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5 min read . Published November 28th, 2022.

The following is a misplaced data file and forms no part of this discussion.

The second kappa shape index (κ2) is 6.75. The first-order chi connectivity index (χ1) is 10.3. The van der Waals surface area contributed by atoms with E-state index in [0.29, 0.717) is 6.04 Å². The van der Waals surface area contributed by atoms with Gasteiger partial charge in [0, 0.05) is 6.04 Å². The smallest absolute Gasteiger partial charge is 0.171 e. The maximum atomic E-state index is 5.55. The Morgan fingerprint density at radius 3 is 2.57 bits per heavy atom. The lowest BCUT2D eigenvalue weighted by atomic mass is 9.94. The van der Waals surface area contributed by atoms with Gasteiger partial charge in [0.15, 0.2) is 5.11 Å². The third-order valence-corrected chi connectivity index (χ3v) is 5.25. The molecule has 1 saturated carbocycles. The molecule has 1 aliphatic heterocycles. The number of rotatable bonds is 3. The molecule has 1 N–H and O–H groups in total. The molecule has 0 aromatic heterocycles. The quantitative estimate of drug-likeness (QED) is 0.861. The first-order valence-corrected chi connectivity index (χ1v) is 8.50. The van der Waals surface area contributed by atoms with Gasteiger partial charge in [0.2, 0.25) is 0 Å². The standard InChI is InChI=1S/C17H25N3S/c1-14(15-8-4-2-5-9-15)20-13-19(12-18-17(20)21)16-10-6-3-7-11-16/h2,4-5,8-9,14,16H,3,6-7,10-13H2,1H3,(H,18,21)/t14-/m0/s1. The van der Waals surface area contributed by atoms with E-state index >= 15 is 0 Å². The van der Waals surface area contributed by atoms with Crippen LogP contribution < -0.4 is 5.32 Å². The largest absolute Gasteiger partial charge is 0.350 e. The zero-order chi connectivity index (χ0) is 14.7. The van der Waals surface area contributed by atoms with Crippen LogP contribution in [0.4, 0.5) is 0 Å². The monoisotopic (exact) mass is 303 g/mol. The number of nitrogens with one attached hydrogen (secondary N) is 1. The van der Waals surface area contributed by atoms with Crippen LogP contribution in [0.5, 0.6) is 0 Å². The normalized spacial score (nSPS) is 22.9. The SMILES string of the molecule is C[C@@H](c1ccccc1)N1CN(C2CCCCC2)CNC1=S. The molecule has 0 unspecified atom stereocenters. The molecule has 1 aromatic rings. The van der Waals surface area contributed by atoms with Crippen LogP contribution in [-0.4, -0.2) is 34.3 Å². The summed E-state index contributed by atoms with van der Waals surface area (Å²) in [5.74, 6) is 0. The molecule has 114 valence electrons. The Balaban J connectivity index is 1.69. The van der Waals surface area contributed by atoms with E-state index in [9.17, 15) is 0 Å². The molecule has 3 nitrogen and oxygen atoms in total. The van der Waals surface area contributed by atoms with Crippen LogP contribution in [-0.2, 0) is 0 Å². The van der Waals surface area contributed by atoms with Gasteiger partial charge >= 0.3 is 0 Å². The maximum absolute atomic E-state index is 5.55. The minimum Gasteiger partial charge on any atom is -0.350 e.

Sarah Sharkey Written Sarah Sharkey Written by Contributing Writer Sarah Sharkey is a contributing writer for Bankrate. Sarah writes about a range of subjects, such as banking, savings tips homeownership, homebuying, and personal finance. Written by Rhys Subitch Editored by Auto loans Editor Rhys has been editing and writing for Bankrate since late 2021. They are passionate about helping readers gain the confidence to manage their finances through providing detailed, well-studied information that breaks down complex topics into manageable bites. The Bankrate promise